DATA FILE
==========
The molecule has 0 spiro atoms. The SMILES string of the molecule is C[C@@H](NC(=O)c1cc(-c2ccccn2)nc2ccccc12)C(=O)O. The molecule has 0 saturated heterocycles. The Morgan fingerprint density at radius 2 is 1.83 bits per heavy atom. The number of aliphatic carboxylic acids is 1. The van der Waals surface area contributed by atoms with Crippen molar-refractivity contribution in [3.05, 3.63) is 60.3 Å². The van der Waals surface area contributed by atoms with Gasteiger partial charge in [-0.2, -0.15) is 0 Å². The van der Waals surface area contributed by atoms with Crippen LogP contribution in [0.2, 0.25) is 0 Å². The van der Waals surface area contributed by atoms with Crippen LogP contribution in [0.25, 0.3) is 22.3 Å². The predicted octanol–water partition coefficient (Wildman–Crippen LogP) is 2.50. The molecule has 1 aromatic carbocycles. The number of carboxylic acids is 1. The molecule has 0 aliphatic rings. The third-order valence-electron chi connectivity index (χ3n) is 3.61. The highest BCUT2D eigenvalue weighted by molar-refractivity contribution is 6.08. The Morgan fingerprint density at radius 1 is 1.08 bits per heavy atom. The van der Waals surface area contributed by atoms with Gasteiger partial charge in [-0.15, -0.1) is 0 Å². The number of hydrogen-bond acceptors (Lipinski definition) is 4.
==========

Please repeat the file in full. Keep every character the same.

The molecule has 0 spiro atoms. The SMILES string of the molecule is C[C@@H](NC(=O)c1cc(-c2ccccn2)nc2ccccc12)C(=O)O. The molecule has 0 saturated heterocycles. The Morgan fingerprint density at radius 2 is 1.83 bits per heavy atom. The number of aliphatic carboxylic acids is 1. The van der Waals surface area contributed by atoms with Crippen molar-refractivity contribution in [3.05, 3.63) is 60.3 Å². The van der Waals surface area contributed by atoms with Gasteiger partial charge in [-0.2, -0.15) is 0 Å². The van der Waals surface area contributed by atoms with Crippen LogP contribution in [0.2, 0.25) is 0 Å². The van der Waals surface area contributed by atoms with Crippen LogP contribution in [0.25, 0.3) is 22.3 Å². The predicted octanol–water partition coefficient (Wildman–Crippen LogP) is 2.50. The molecule has 1 aromatic carbocycles. The number of carboxylic acids is 1. The molecule has 0 aliphatic rings. The third-order valence-electron chi connectivity index (χ3n) is 3.61. The highest BCUT2D eigenvalue weighted by molar-refractivity contribution is 6.08. The Morgan fingerprint density at radius 1 is 1.08 bits per heavy atom. The van der Waals surface area contributed by atoms with Gasteiger partial charge in [-0.15, -0.1) is 0 Å². The number of hydrogen-bond acceptors (Lipinski definition) is 4.